Silence lies between forgetting and remembering. This book explores how different societies have constructed silences to enable men and women to survive and make sense of the catastrophic consequences of armed conflict. Using a range of disciplinary approaches, it examines the silences that have followed violence in twentieth-century Europe, the Middle East, and Africa. These essays show that silence is a powerful language of remembrance and commemoration and a cultural practice with its own rules. This broad-ranging book discloses the universality of silence in the ways we think about war through examples ranging from the Spanish Civil War and the Israeli-Palestinian conflict to the Armenian Genocide and South Africa's Truth and Reconciliation Commission. Bringing together scholarship on varied practices in different cultures, this book breaks new ground in the vast literature on memory, and opens up new avenues of reflection and research on the lingering aftermath of war.
Efrat Ben-Ze'ev is Senior Lecturer in Anthropology at the Department of Behavioral Sciences, Ruppin Academic Center, Israel. She has published on Palestinian-Arab and Jewish-Israeli memories of the war of 1948. Ruth Ginio is Lecturer in History at Ben Gurion University of the Negev and a research fellow at the Harry S. Truman Research Institute for the Advancement of Peace in Jerusalem. Her recent publications include French Colonialism Unmasked: The Vichy Years in French West Africa (2006) and Violence and Non-Violence in Africa (as co-editor, 2007). Jay Winter is Charles J. Stille Professor of History at Yale University. He is the author of Sites of Memory, Sites of Mourning: The Great War in European Cultural History (1995), and War and Remembrance in the Twentieth Century (as editor, with Emmanuel Sivan, 1999).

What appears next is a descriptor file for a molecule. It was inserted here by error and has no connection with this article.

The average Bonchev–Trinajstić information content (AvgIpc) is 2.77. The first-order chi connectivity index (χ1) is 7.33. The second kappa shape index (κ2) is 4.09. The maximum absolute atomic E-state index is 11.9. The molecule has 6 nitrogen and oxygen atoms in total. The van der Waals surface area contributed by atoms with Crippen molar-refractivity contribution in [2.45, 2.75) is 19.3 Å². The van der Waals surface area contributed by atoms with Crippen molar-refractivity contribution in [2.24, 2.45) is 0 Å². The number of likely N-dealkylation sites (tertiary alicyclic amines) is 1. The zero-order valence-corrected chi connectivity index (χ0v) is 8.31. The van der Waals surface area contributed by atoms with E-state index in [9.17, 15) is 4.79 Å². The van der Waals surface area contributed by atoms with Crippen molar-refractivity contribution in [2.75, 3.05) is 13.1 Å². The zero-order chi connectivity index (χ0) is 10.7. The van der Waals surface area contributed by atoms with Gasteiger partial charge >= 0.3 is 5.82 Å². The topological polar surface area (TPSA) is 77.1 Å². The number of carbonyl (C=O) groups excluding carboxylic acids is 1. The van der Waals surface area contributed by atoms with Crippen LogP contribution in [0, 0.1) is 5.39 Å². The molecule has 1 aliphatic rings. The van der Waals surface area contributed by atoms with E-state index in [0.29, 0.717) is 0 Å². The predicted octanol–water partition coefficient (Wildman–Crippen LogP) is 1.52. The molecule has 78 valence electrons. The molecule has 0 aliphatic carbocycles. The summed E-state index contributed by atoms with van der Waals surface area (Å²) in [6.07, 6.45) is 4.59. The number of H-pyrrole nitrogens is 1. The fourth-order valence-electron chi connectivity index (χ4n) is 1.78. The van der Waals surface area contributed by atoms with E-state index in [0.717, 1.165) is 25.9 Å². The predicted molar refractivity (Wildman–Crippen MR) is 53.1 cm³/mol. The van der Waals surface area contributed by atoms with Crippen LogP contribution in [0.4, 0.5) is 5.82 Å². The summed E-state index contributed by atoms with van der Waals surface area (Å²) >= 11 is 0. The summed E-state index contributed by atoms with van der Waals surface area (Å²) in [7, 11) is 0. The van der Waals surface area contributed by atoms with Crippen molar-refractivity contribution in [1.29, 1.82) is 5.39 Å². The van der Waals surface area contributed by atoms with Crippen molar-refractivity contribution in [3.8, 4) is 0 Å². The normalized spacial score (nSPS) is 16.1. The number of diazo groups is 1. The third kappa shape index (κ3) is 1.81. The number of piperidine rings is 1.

Part I. Framing the Problem: Multi-Disciplinary Approaches: 1. Thinking about silence Jay Winter; 2. The social sound of silence: toward a sociology of denial Eviatar Zerubavel; Part II. Europe: 3. Breaking the silence? Memory and oblivion since the Spanish Civil War Mary Vincent; 4. In the ashes of disgrace: guilt versus shame revisited Jeffrey K. Olick; 5. On silence, madness, and lassitude: negotiating the past in post-war West Germany Svenja Goltermann; Part III. Africa: 6. Silences on state violence during the Algerian War of Independence: France and Algeria, 1962-2007 Raphaelle Branche and Jim House; 7. African silences: negotiating the story of France's colonial soldiers, 1914-2009 Ruth Ginio; 8. Now that all is said and done: reflections on the Truth and Reconciliation Commission in South Africa Louise Bethlehem; Part IV. The Middle East: 9. Facing history: denial and the Turkish national security concept Taner Akcam; 10. Imposed silences and self-censorship: Palmach soldiers remember 1948 Efrat Ben-Ze'ev; 11. Forgetting the Lebanon War? On silence, denial and the selective remembrance of the 'First' Lebanon war Asher Kaufman.